Upscaling Arbuscular Mycorrhizal Symbiosis and Related Agroecosystems Services in Smallholder Farming Systems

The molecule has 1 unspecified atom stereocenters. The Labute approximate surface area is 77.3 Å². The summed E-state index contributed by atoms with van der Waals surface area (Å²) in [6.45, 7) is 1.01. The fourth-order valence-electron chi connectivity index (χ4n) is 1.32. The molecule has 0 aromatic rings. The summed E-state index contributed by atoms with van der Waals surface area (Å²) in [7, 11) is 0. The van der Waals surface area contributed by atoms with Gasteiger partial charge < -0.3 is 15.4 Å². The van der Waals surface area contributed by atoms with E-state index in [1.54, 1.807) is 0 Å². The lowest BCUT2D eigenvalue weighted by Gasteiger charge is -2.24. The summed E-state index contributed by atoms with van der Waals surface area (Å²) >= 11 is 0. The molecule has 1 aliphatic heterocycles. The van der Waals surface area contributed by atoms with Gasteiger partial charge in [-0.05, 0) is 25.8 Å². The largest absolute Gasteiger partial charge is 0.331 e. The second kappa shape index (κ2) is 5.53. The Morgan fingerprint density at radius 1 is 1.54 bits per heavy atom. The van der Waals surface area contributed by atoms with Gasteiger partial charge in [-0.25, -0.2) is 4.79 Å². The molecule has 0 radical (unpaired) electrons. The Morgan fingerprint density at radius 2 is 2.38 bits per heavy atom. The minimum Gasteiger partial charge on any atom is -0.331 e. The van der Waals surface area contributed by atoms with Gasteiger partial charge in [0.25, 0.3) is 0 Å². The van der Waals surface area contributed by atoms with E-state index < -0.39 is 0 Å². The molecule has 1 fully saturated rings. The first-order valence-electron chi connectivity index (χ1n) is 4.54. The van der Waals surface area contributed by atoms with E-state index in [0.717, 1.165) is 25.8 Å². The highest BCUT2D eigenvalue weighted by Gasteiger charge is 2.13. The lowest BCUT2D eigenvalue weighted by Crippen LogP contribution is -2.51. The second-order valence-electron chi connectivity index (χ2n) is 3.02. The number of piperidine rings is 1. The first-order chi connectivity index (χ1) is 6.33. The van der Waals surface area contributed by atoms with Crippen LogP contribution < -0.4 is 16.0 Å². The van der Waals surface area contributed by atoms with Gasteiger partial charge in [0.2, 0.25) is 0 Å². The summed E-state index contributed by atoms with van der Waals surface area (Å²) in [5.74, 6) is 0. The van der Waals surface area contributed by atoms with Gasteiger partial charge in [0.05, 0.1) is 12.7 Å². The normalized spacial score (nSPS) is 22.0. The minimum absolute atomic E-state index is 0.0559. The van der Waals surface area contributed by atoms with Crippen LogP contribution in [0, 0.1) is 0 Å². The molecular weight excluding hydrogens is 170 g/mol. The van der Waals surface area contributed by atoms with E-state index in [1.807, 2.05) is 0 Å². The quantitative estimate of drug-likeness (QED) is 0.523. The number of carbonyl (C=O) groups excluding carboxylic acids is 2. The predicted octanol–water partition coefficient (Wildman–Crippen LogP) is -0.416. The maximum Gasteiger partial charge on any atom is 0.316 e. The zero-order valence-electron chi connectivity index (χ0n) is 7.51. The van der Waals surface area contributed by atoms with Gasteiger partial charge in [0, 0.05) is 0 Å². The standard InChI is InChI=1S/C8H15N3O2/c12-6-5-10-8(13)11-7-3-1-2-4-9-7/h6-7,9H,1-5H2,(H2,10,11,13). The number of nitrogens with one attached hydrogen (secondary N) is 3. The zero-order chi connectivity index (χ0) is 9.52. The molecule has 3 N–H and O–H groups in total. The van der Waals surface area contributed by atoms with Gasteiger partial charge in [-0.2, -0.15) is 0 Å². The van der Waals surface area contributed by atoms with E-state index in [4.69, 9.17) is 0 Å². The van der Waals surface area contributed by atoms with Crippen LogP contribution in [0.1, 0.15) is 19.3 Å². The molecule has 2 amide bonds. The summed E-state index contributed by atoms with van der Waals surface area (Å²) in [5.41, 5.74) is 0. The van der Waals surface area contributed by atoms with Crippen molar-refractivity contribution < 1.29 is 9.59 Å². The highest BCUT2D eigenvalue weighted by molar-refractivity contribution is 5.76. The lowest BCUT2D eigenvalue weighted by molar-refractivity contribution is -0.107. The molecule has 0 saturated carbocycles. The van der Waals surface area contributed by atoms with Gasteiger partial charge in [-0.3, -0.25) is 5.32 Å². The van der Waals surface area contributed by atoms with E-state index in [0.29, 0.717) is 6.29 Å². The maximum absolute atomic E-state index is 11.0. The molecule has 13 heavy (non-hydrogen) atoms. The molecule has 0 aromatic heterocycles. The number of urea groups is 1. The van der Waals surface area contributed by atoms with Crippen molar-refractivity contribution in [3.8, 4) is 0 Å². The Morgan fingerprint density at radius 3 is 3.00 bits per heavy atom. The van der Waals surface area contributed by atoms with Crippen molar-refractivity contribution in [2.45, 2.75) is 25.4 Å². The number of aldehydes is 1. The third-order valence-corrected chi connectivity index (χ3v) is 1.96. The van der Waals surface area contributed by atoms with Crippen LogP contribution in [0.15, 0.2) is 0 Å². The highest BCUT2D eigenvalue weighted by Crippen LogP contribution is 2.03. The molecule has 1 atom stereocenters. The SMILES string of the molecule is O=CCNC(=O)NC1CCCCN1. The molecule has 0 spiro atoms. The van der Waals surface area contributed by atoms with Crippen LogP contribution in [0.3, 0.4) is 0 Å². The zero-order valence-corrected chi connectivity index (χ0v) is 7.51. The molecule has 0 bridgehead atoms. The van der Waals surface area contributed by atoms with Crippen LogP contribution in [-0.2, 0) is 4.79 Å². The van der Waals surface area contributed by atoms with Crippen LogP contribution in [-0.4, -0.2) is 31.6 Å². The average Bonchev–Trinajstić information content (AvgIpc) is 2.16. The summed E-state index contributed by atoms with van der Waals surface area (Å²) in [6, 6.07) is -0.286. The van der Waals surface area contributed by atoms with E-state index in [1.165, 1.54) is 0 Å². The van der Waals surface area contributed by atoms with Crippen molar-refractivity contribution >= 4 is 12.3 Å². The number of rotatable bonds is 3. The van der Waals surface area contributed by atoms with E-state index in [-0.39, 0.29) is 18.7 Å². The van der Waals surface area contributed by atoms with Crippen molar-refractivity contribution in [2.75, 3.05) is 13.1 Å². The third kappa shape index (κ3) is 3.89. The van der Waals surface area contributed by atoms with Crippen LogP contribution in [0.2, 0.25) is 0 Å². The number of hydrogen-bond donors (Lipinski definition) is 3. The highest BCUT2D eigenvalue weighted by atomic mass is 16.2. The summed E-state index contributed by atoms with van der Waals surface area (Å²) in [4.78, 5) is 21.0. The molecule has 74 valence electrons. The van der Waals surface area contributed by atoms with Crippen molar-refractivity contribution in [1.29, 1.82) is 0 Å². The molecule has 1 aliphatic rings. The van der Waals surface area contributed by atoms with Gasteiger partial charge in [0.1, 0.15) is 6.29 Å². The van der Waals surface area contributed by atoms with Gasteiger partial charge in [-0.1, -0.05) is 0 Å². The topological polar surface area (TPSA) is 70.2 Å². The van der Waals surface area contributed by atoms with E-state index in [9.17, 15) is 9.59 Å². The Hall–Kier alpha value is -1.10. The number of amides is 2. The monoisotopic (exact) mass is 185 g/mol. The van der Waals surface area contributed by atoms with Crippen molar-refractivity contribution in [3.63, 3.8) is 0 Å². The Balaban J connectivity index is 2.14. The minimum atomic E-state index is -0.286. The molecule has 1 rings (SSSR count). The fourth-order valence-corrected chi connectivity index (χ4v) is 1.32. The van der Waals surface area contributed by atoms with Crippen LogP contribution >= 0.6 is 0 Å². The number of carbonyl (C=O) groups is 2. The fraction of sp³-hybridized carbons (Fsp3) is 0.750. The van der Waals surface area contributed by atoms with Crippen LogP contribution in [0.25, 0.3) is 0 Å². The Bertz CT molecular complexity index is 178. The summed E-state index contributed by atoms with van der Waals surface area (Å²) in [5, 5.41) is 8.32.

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Smallholder farming systems form unique ecosystems that can protect beneficial soil biota and form an important source of useful genetic resources.They are characterized by high level of agricultural diversity mainly focused on meeting farmers’ needs. Unfortunately, these systems often experience poor crop production mainly associated with poor planning and resource scarcity. Soil fertility is among the primary challenges faced by smallholder farmers, which necessitate the need to come up with affordable and innovative ways of replenishing soils. One such way is the use of microbial symbionts such as arbuscular mycorrhizal fungi (AMF), a beneficial group of soil microbiota that form symbiotic associations with majority of cultivated crops and play a vital role in biological soil fertility, plant nutrition, and protection. AMF can be incorporated in smallholder farming systems to help better exploit chemical fertilizers inputs which are often unaffordable to many smallholder farmers.The present review highlights smallholder farming practices that could be innovatively redesigned to increaseAMFsymbiosis and related agroecosystem services. Indeed, the future of global food security depends on the success of smallholder farming systems, whose crop productivity depends on the services provided by well-functioning ecosystems, including soil fertility.